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I have a site, foo.com, that makes ajax requests to bar.foo.com. Will this work.

Also, if foo is a secure connection, https, does bar.foo.com need to be https too? Can these two sites use different certificates?

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5 Answers 5

Yes you most certainly can do cross domain ajax submits. We did the exact same setup using an ssl.com wildcard cert but you can use 2 standard certs on 2 sites.

Basically you would use JSONP (yahoo, google, fb, etc use this). The return value is wrapped in a function amd looks like

someFunction("{...}");
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You can combine JavaScript TLS and Flash to accomplish secure cross-domain requests. This way your visitors go to https://foo.com and you can make XmlHttpRequests to https://bar.foo.com. You can do the same thing with regular http.

You will need to purchase an SSL certificate that your visitor's browsers will trust for foo.com, but you can generate your own SSL certificates for bar.foo.com, bar2.foo.com, etc. A more expensive alternative to generating your own SSL certificates (which is free) is to buy a wildcard SSL certificate for *.foo.com. But if you're only doing cross-domain requests to those sites via foo.com then you don't need to spend that extra cash.

Check out the opensource Forge project on github:

http://github.com/digitalbazaar/forge/blob/master/README

The blog links at the end provide a more in-depth explanation.

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With plain-http AJAX: You are talking about doing cross-domain XMLHttpRequest, which is not permitted by browsers. There's a W3C proposal pending to implement this in a secure way in the future (partially implemented by IE8, IIRC), but it's definitely not possible at present.

There are, however, workarounds for doing it securely: Subspace (which uses iframes and document.domain), the fragment identifier technique (again, uses iframes) and window.name technique (again, iframes!).

As far as SSL goes, you can buy separate certificates for the domain and subdomain, or a single wildcard (*.foo.com) cert that covers them both (naturally, the wildcard cert will be more expensive).

If you have an HTTPS page that requests items from other domains, all will be well as long as everything is HTTPS. That means that if you use one of the iframe workarounds, you have to specify an https:// scheme URL in the src attribute of the iframe.

A final, less efficient, workaround is to have a script on https://foo.com that proxies requests to insecure http://bar.foo.com. (This also solves the XHR cross-domain problem, so you can ignore the other workarounds.) Of course, that means you're sending the XHR request to https://foo.com/someurl, it's then hitting http://bar.foo.com/someurl, receiving the response and sending it back to the browser, so performance-wise you're much better off just moving the server-side functionality of bar.foo.com onto foo.com, if you have that option. But if you can't move the server script, then proxying is the way to go.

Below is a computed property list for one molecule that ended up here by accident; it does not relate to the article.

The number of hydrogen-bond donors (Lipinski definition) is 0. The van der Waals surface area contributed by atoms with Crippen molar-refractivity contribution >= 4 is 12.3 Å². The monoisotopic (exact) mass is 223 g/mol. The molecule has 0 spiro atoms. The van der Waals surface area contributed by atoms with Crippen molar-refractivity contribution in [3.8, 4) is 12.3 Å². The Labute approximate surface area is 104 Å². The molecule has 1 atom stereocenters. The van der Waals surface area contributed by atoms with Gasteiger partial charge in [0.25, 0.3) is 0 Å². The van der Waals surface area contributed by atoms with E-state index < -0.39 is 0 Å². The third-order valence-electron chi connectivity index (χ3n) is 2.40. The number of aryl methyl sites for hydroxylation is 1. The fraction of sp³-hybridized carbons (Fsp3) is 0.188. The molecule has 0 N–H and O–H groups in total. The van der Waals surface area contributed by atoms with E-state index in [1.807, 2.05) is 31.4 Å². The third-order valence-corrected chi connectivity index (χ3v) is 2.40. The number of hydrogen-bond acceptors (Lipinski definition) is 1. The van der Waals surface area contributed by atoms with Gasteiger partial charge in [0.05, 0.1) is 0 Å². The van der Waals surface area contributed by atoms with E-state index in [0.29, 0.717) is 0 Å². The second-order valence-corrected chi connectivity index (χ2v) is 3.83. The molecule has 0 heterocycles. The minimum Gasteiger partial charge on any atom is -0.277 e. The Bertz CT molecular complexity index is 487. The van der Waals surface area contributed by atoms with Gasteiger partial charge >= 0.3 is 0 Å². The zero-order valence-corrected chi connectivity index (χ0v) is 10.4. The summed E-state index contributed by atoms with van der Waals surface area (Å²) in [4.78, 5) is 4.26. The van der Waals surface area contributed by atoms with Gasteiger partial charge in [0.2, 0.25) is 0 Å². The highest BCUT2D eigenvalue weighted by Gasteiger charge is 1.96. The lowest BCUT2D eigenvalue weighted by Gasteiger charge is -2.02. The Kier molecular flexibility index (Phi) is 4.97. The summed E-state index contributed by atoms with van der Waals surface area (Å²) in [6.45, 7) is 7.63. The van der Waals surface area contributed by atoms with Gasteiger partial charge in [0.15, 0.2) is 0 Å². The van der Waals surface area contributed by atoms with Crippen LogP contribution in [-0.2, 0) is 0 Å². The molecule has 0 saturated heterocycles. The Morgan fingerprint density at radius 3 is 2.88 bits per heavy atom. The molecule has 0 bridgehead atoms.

EDIT: I changed the last 3 grafs after doing some extra testing and getting an iframe AJAX workaround (the #fragmentidentifier one) to work across different HTTPS domains. You can do SSL cross-domain AJAX using iframes as long as everything is https and the https scheme is used in the iframe src. Summarizing:

  1. Short answer: no, true cross-domain XHR not allowed
  2. Workaround with iframes: more efficient, need 2 SSL certs (or wildcard cert), somewhat complicated
  3. Workaround with proxy: less efficient, can do with 1 or 2 SSL certs (1 with backend request to bar.foo.com via http), somewhat complicated
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Yes you can get different certs for both domains. It's all in how you decide to configure it.

You can configure a web server for foo.com and you can open port 80 for non secure and port 443 for secure and use both.

You can configure a different web server for bar.foo.com and do the same port configs.

If you need to ensure that you are secure on both then you need to get certs for each different domain.

You might be able to buy a *.foo.com cert that would enable you to copy the one cert to the other site and use it.

Regardless if your request links to http://bar.foo.com you will not have a secure connection.

You have to have the http"s" in there to tell the webserver to use port 443 and attempt to validate the cert.

All certs really do is say that the source is trusted. Even if it isn't trusted and you do use http"s" and there is a lock on the browser your data is encrypted anyway.

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Most browsers will, depending on their security/privacy setting, block any outside call made - and only allow AJAX calls made to the same domain. Even subdomains are blocked, because on shared environments they might pose a real threat.

In short: only make AJAX calls through the same domain (perhaps call a page, that in turn calls another page from another domain - through curl/fopen/...), or you'll run into troubles. That also answers your SSL question - it doesn't matter what SSL you're using, or whether they're the same - calls will get blocked, despite the SSL.

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